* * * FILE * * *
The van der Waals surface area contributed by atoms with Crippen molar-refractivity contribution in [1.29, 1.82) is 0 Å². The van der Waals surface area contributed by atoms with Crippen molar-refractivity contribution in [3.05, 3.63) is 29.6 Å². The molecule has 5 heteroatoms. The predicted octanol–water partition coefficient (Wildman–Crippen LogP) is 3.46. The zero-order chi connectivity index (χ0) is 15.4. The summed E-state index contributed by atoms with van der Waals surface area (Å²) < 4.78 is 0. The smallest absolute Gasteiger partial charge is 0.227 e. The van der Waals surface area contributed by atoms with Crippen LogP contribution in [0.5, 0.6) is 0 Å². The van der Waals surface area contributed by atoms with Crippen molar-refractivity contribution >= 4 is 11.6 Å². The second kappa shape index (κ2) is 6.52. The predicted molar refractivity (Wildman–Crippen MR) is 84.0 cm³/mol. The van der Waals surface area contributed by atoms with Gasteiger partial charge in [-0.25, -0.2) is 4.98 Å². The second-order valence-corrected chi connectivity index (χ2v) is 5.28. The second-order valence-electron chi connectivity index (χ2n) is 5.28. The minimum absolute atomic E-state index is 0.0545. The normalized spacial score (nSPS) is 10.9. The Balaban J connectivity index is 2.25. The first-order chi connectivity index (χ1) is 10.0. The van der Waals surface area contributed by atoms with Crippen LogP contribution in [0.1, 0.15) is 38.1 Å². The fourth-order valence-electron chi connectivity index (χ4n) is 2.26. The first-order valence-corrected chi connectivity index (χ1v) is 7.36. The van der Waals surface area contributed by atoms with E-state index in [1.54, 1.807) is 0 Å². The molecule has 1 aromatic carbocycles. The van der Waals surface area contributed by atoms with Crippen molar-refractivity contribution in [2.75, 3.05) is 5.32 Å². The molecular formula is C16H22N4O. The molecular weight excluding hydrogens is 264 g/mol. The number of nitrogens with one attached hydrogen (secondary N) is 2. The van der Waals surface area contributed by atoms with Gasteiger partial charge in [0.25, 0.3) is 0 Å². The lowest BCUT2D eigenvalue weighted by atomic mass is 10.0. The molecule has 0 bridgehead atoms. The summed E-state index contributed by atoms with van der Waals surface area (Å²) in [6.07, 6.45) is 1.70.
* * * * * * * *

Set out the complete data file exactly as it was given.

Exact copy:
The van der Waals surface area contributed by atoms with Crippen molar-refractivity contribution in [1.29, 1.82) is 0 Å². The van der Waals surface area contributed by atoms with Crippen molar-refractivity contribution in [3.05, 3.63) is 29.6 Å². The molecule has 5 heteroatoms. The predicted octanol–water partition coefficient (Wildman–Crippen LogP) is 3.46. The zero-order chi connectivity index (χ0) is 15.4. The summed E-state index contributed by atoms with van der Waals surface area (Å²) < 4.78 is 0. The smallest absolute Gasteiger partial charge is 0.227 e. The van der Waals surface area contributed by atoms with Crippen LogP contribution in [0.5, 0.6) is 0 Å². The van der Waals surface area contributed by atoms with Crippen molar-refractivity contribution >= 4 is 11.6 Å². The second kappa shape index (κ2) is 6.52. The predicted molar refractivity (Wildman–Crippen MR) is 84.0 cm³/mol. The van der Waals surface area contributed by atoms with Gasteiger partial charge in [-0.25, -0.2) is 4.98 Å². The second-order valence-corrected chi connectivity index (χ2v) is 5.28. The second-order valence-electron chi connectivity index (χ2n) is 5.28. The minimum absolute atomic E-state index is 0.0545. The normalized spacial score (nSPS) is 10.9. The Balaban J connectivity index is 2.25. The first-order chi connectivity index (χ1) is 10.0. The van der Waals surface area contributed by atoms with Crippen LogP contribution in [0.1, 0.15) is 38.1 Å². The fourth-order valence-electron chi connectivity index (χ4n) is 2.26. The first-order valence-corrected chi connectivity index (χ1v) is 7.36. The van der Waals surface area contributed by atoms with E-state index in [1.54, 1.807) is 0 Å². The molecule has 1 aromatic carbocycles. The van der Waals surface area contributed by atoms with Crippen molar-refractivity contribution in [2.75, 3.05) is 5.32 Å². The molecular formula is C16H22N4O. The molecular weight excluding hydrogens is 264 g/mol. The number of nitrogens with one attached hydrogen (secondary N) is 2. The van der Waals surface area contributed by atoms with Gasteiger partial charge in [0.25, 0.3) is 0 Å². The lowest BCUT2D eigenvalue weighted by atomic mass is 10.0. The molecule has 0 bridgehead atoms. The summed E-state index contributed by atoms with van der Waals surface area (Å²) in [6.07, 6.45) is 1.70.